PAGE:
# Tag Info

## New answers tagged cjk

2

This may be simpler: \documentclass{article} \usepackage{xeCJK} \setCJKmainfont{SimSun} \punctstyle{plain} \def\CJKpunctsymbol#1{\raise-1ex\hbox to 0pt{\kern-.1em#1}} \begin{document} 道、可道也。非恒道也。 \end{document}

5

Here is an answer inspired by qingkuan@bbs.ctex.org. You can set a punctuation mark as \active, and then justify its position. Code: %!TEX program = xelatex \documentclass{article} \usepackage{xeCJK} \setCJKmainfont{SimSun} \makeatletter \begingroup \catcode\，=\active \@firstofone{\endgroup\protected\def，}{% \hskip -.4ex\rlap{\raise -.9 ex ...

1

Hmmm, have a look at the output: Code: %!TEX program = xelatex %!TEX encoding = UTF-8 \documentclass[UTF8, nofonts]{ctexart} \setCJKmainfont[RawFeature={vertical:+vert:+vhal},BoldFont=Adobe Heiti Std,ItalicFont=Adobe Kaiti Std] {Adobe Song Std} \setCJKsansfont[RawFeature={vertical:+vert:+vhal}]{Adobe Heiti Std} ...

3

The easiest solution for you, I guess, is to copy the Windows Chinese fonts simsun.ttc simfang.ttf simkai.ttf simhei.ttf simli.ttf (optional) simyou.ttf (optional) to the working directory (if you have bought a Windows copy), and use: % Compile with pdflatex or latex+dvipdfmx \documentclass{article} \usepackage{CJKutf8} \usepackage{CJKspace} % for ...

5

Control sequences and packages about font (plain) TeX level control sequences about font There are several control sequences (or say command) about font in the original TeX (TeX primitive and/or plain TeX level command). \/, can be used to regulate the space after italic characters (see the difference between {\itshape italic} normal and {\itshape ...

1

My current best effort at this is based on the concept by @Gilles at Unix SE. It is not a pure *TeX implementation, and it is not perfect, but it is the one that has allowed me to compress my first 1.4MB of text onto 36 pages: around 40kB and 1400 lines per page. I use perl to pre-process the input text to escape LaTeX special characters, and also add ...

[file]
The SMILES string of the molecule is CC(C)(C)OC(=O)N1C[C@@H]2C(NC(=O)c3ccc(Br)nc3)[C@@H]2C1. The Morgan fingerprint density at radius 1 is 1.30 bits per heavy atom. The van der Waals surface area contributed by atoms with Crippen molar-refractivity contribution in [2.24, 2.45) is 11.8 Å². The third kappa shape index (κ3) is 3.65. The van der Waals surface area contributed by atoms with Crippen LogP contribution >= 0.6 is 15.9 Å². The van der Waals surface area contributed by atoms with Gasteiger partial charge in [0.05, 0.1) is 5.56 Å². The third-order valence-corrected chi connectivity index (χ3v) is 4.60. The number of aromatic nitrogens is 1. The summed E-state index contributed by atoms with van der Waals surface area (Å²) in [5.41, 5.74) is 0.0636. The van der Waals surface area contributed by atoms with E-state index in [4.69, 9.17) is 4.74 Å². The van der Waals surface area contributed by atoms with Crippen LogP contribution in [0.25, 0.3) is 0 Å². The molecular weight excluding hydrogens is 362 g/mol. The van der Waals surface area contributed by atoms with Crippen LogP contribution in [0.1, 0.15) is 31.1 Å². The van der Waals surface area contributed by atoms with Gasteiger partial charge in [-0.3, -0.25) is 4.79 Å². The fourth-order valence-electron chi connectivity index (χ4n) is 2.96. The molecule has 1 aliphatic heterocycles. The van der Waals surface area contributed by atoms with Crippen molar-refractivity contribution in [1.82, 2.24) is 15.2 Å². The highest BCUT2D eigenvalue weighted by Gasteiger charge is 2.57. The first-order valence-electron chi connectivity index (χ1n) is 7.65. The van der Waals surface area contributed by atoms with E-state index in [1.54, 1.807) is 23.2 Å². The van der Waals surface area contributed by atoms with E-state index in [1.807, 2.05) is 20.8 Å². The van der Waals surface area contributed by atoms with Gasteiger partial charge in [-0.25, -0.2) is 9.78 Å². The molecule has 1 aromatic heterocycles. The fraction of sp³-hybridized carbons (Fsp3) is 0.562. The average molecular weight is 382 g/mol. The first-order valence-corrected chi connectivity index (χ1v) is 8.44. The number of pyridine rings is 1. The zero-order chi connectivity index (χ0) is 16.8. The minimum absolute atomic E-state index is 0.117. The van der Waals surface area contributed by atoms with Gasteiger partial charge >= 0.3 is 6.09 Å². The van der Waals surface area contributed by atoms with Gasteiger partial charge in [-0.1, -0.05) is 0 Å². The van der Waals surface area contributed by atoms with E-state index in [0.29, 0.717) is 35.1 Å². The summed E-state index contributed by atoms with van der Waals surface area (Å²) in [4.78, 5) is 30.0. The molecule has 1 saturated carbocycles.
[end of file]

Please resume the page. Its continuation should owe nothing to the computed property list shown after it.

5

As you have already used, verbatim package is easy to configure to get proper line breaking and escape all the special characters. For CJK text, xeCJK is your friend. And there are some options of xeCJK to control the behavior for verbatim CJK text. I hacked into xeCJK package to tune the linebreak. It seems better, but not perfect. % -*- coding: utf-8 ...

5

You can tell xetex to linebreak Chinese and not to worry about characters that are normally special. (You probably need to make more characters catcode 12, this shows the basic idea) \documentclass{article} \usepackage{fontspec} \setmainfont{SimSun} \newcommand\showlog[1]{{% \catcode\#=12 \catcode\^=12 \catcode\\$=12 \obeylines \raggedright ...

2

you do not have any special character except the # then you can use a simple \input. My example uses xelatex which makes live easier with CJK languages. \documentclass{article} \usepackage[margin=1cm]{geometry} \usepackage{fontspec} \setmainfont{Code2000} \setmonofont{DejaVu Sans Mono}%% has no chines characters \usepackage{pdflscape} ...

7

To use Thai fonts, we do not need to load CJK package, but babel package. To use the fonts in C90 encoding, we can use thaicjk option of babel package. \documentclass{article} \usepackage[utf8x]{inputenc} % English is the main language \usepackage[thaicjk,english]{babel} \addto\extrasthaicjk{\fontencoding{C90}\selectfont} % Hack into CJKutf8 package for ...

1

Personally, I had a lot of trouble trying to get the CJK package to work. So I went on the KTUG website and found that they use the package kotex. \documentclass{article} \usepackage{kotex} \begin{document} 안녕하세요! \end{document} The good part about this was I was able to simply copy and paste hangul from websites into the LaTeX document and it worked ...

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